Some women buck against all this protein. They might tell you that they do cardio (not weights) so gorging on protein ain’t necessary.
It more or less is, though. Maybe not the gorging part but active women do need more post-exercise protein than men, and that 30-minute window after exercise is the ideal time to reload. During this window the female body is primed for muscle recovery and, in that state, it’s essentially craving protein. Your job is to give it what it wants.
Quinoa, eggs, turkey and fish are optimal choices – they won’t just reduce muscle soreness, they’ll support your immune system too.
Now you’re thinking, “how do you expect me to eat a fish within 30 minutes of a workout five days a week?” We get it. Quinoa, eggs, turkey and fish are the optimal sources but not necessarily the practical choice. It’s perfectly fine to stay simple, and if a glass of milk or a yoghurt works for you then it’s all good.
Fat is your friend
The third macro musketeer, fats are an important fuel source. They’re also essential for cell health, great for hormone levels, and they help us to absorb some of food’s vital vitamins.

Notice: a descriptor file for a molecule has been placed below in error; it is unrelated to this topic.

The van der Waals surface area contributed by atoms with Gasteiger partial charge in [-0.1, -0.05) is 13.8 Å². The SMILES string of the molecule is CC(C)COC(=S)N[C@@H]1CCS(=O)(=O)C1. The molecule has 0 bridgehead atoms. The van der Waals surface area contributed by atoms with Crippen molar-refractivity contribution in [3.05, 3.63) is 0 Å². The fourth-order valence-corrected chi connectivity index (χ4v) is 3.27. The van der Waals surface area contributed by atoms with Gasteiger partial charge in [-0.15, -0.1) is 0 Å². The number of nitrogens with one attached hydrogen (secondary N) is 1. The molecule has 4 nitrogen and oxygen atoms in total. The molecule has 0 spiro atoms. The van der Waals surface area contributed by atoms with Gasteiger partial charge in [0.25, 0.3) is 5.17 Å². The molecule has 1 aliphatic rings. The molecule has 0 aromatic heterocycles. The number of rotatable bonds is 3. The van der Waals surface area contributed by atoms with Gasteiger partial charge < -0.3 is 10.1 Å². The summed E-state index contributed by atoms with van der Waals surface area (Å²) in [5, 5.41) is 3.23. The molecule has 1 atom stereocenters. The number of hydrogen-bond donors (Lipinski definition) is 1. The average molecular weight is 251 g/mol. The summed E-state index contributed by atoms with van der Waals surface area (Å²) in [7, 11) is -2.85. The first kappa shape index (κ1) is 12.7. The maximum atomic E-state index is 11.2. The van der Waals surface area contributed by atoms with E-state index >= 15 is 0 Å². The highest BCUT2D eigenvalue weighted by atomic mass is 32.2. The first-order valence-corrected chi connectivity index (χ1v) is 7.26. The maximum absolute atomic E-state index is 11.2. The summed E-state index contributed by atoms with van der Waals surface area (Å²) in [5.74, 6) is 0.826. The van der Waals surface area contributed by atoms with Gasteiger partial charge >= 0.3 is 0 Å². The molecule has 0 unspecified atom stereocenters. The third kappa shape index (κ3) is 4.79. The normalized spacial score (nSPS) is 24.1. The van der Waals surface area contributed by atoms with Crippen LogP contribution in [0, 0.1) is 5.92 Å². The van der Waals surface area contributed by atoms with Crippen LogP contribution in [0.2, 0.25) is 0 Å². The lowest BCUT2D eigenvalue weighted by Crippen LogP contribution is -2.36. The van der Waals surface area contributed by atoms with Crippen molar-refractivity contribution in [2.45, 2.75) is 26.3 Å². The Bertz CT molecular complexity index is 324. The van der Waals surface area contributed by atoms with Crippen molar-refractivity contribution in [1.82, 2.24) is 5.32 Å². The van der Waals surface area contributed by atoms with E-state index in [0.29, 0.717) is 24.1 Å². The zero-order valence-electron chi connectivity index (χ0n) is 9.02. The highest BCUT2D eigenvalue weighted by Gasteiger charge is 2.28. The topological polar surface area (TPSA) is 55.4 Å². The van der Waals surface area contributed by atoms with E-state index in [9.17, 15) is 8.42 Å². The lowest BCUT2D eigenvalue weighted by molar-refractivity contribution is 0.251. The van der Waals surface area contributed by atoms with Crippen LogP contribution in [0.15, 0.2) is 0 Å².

As in the intro, many women restrict their fat intake due to the belief that eating fat = being fat. We need to remove this thick layer of guilt and change the message because fat is a friend. Well, to a point.
As an active woman, circa 20% of your calories should be fat. Remember, women are far better at burning fat during exercise than men. Should your fat intake fall below its required level, you risk running out of fuel and hitting the reserve tank. In our case, the reserve tank is our muscles’ fat stores … and tapping this tank risks damaging muscles themselves.
What fat is good fat?
There’s fat and there’s fat. There’s the right fat and there’s the wrong fat. Rule of thumb: processed foods = bad, whole foods = good.